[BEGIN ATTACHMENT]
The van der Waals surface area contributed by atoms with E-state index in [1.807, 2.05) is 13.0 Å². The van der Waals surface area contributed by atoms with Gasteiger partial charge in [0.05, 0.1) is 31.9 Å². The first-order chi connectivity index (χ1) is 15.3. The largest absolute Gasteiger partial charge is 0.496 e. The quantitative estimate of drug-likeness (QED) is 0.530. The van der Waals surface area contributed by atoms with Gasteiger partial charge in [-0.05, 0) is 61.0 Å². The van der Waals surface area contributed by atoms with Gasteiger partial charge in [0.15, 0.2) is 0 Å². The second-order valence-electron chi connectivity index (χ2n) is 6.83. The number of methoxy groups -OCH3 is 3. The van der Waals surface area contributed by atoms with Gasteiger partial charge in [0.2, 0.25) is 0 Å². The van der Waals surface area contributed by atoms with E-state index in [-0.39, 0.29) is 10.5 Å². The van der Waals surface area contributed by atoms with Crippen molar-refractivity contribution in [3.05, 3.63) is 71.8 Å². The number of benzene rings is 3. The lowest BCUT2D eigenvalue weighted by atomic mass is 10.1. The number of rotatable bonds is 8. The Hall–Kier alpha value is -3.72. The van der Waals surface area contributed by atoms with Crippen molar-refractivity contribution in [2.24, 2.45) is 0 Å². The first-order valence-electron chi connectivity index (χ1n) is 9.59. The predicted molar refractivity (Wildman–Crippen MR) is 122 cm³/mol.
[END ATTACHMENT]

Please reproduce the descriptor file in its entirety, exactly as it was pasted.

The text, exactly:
The van der Waals surface area contributed by atoms with E-state index in [1.807, 2.05) is 13.0 Å². The van der Waals surface area contributed by atoms with Gasteiger partial charge in [0.05, 0.1) is 31.9 Å². The first-order chi connectivity index (χ1) is 15.3. The largest absolute Gasteiger partial charge is 0.496 e. The quantitative estimate of drug-likeness (QED) is 0.530. The van der Waals surface area contributed by atoms with Gasteiger partial charge in [-0.05, 0) is 61.0 Å². The van der Waals surface area contributed by atoms with Gasteiger partial charge in [0.15, 0.2) is 0 Å². The second-order valence-electron chi connectivity index (χ2n) is 6.83. The number of methoxy groups -OCH3 is 3. The van der Waals surface area contributed by atoms with Gasteiger partial charge in [0.2, 0.25) is 0 Å². The van der Waals surface area contributed by atoms with E-state index in [-0.39, 0.29) is 10.5 Å². The van der Waals surface area contributed by atoms with Crippen molar-refractivity contribution in [3.05, 3.63) is 71.8 Å². The number of benzene rings is 3. The lowest BCUT2D eigenvalue weighted by atomic mass is 10.1. The number of rotatable bonds is 8. The Hall–Kier alpha value is -3.72. The van der Waals surface area contributed by atoms with Crippen molar-refractivity contribution in [2.24, 2.45) is 0 Å². The first-order valence-electron chi connectivity index (χ1n) is 9.59. The predicted molar refractivity (Wildman–Crippen MR) is 122 cm³/mol.